Two discs; Warner Home Video; $20.97
Reviewed by Michael S. Gant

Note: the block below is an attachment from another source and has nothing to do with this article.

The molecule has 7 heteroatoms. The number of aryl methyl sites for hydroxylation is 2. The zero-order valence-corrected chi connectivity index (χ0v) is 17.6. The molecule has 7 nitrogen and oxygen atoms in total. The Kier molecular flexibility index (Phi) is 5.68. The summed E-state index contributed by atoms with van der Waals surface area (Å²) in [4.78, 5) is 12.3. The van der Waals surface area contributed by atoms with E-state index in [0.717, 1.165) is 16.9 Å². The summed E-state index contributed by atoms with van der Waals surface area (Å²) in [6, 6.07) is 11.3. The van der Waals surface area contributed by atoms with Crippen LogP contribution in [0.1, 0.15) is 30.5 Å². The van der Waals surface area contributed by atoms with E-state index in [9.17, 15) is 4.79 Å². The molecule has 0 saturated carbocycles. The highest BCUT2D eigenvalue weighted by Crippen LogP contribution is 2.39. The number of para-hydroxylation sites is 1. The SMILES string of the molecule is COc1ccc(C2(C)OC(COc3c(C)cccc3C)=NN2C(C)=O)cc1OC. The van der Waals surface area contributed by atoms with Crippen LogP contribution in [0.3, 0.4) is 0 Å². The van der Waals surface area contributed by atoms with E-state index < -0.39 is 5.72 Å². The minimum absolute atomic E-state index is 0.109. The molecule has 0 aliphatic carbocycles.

The coming of TV spooked Hollywood big time. To lure audiences back to the movie palaces, the industry experimented with spectacle, producing a decade's worth of biblical/Roman epics, until Cleopatra broke the bank. The first of these canny combinations of fleshy desire and spiritual redemption was 1951's Quo Vadis, which hit theaters complete with a Roadshow Overture and Exit Music. This was the fourth screen adaptation of Henryk Sienkiewicz's 1895 bestseller, set in the reign of Nero. A proud Roman soldier, Marcus Vinicius (Robert Taylor), falls for a Christian girl (Deborah Kerr) and eventually sees the light and converts. Meanwhile, Peter Ustinov's porcine Nero mewls, pouts and composes bad verse while his "suave and ironical" court satirist, Petronius (Leon Glenn), tries to contain his disgust. The climax arrives when Nero, "history's evil genius," embarks on an ambitious program of urban redevelopment by burning down Rome. The special effects consciously recall the burning of Atlanta sequence from Gone With the Wind, with lurid incendiary colors. Unfortunately, Vinicius' chariot ride to the rescue is a glaring bit of back projection. Stiffness abounds in the scenes of Peter and Paul preaching the new doctrine to the oppressed true believers. On the other hand: wild orgy dancing at the palace. That's the beauty of these period epics—you can have your cheesecake and eat it, too. This special edition comes with a fascinating background documentary. The project was initiated before World War II, with such names as Orson Welles and Marlene Dietrich in the casting mix. Eventually, the original choice, Taylor, got the nod. The demise of Nero, when he cries out, "Is this the end of Nero?" echoes the famous finale to Little Caesar: "Is this the end of Rico?" The ad campaign modestly proclaimed Quo Vadis to be "the most genuinely colossal movie you are likely to see for the rest of your lives." That's debatable, but the film did well enough at the box office to spur such successors as The Robe and Ben-Hur. At nearly three hours, it's a long haul, but perhaps worth it for one marvelous line of dialogue as Kerr's character is forced to join the emperor's seraglio: "Welcome to Nero's House of Women!"
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